Pelham, NH, Dec. 28 – “We want to use the government involvement to encourage employers to put work first, above any other options,” Gov. Chris Christie said following a town hall at the Veterans of Foreign Wars building in Pelham, N.H. last week.
During his speech, the presidential hopeful said Americans were not able to pursue happiness due to a lack of economic and employment opportunities. Asked to address this issue specifically for people with disabilities, Christie discussed how New Jersey is one of 17 to be an Employment First state.
In April 2012, Christie made New Jersey an Employment First state. It means that competitive employment is the first and preferred post-education activity for everyone, including people with disabilities.
“Everyone should have the opportunity to be productive, earn a living, and feel a sense of personal fulfillment from employment,” the governor said during the announcement. “That’s why we’re working cooperatively with the private sector to ensure that people with disabilities are a seamless part of New Jersey’s workforce, with the independence and sense of community that comes from relationships developed inside and outside of the workplace.”
Helping people with disabilities obtain competitive integrated employment empowers them with choices for their future, reduces poverty, shrinks enrollment in entitlement programs, eases demand on state and community based social service agencies and provides workers with a sense of achievement.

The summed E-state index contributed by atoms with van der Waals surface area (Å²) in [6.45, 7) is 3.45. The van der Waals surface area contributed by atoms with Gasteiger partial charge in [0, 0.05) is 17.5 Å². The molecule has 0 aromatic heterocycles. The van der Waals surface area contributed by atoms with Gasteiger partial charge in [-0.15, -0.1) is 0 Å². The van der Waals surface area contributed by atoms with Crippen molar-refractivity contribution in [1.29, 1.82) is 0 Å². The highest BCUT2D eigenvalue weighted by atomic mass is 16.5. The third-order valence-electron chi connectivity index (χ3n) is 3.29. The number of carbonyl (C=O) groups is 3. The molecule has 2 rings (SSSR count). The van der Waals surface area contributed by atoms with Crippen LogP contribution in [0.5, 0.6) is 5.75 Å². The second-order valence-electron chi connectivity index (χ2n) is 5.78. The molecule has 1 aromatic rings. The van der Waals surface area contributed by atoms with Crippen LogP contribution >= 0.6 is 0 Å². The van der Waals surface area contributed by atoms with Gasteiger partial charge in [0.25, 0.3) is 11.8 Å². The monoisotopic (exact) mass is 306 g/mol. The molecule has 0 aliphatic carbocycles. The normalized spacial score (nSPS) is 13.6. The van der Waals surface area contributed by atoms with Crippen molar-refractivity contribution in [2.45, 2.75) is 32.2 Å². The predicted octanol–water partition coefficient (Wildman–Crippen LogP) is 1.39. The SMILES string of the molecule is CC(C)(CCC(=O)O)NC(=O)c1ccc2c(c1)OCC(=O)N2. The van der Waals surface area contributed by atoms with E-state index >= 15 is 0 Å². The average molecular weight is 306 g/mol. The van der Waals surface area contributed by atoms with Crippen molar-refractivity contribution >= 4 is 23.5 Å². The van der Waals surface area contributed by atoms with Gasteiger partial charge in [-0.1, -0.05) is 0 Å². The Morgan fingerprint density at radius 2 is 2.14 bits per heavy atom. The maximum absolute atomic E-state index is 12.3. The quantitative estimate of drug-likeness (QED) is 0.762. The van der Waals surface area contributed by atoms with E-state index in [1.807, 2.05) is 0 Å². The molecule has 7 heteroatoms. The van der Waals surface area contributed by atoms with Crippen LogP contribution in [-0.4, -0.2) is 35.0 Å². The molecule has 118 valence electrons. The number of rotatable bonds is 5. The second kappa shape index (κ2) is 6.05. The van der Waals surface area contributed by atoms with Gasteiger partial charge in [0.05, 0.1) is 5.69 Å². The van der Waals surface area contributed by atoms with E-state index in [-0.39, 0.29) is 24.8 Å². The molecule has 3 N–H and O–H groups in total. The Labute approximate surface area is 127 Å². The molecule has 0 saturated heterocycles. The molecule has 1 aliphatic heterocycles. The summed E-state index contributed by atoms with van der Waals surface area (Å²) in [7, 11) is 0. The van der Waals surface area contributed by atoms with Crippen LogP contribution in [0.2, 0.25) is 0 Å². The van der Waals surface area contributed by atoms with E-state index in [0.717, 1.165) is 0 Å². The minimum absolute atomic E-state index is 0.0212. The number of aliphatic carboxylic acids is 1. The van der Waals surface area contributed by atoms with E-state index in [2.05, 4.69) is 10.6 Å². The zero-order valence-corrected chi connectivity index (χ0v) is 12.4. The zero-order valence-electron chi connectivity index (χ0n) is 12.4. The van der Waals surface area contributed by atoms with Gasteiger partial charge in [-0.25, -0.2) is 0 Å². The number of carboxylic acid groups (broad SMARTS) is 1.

While Christie called the program “important for folks who are suffering from disabilities,” it is important to note that not every person with a disability suffers, is a victim or is stricken. Christie’s language carried the assumption that a person with a disability has a reduced quality of life, which is not necessarily the case.
However, not having the opportunity for full employment can impact an individual’s quality of life. A major issue for the disability community is the economy. More than 70 percent of people with disabilities are not employed, and Christie said one way to address that is make the Employment First philosophy a national program.
“We’re proud to be one of the 17 states that have signed on,” Christie said. “We signed on about two years ago, and it is doing really well in our state. It should be a national program.”
[…] The next day in Le Mars, Iowa, Sam Wessels, a 15-year-old boy with autism, asked the governor about the low employment rates for adults with autism. Christie answered by discussing how New Jersey is an Employment First state, going into more detail than the statements he made in New Hampshire in December. […]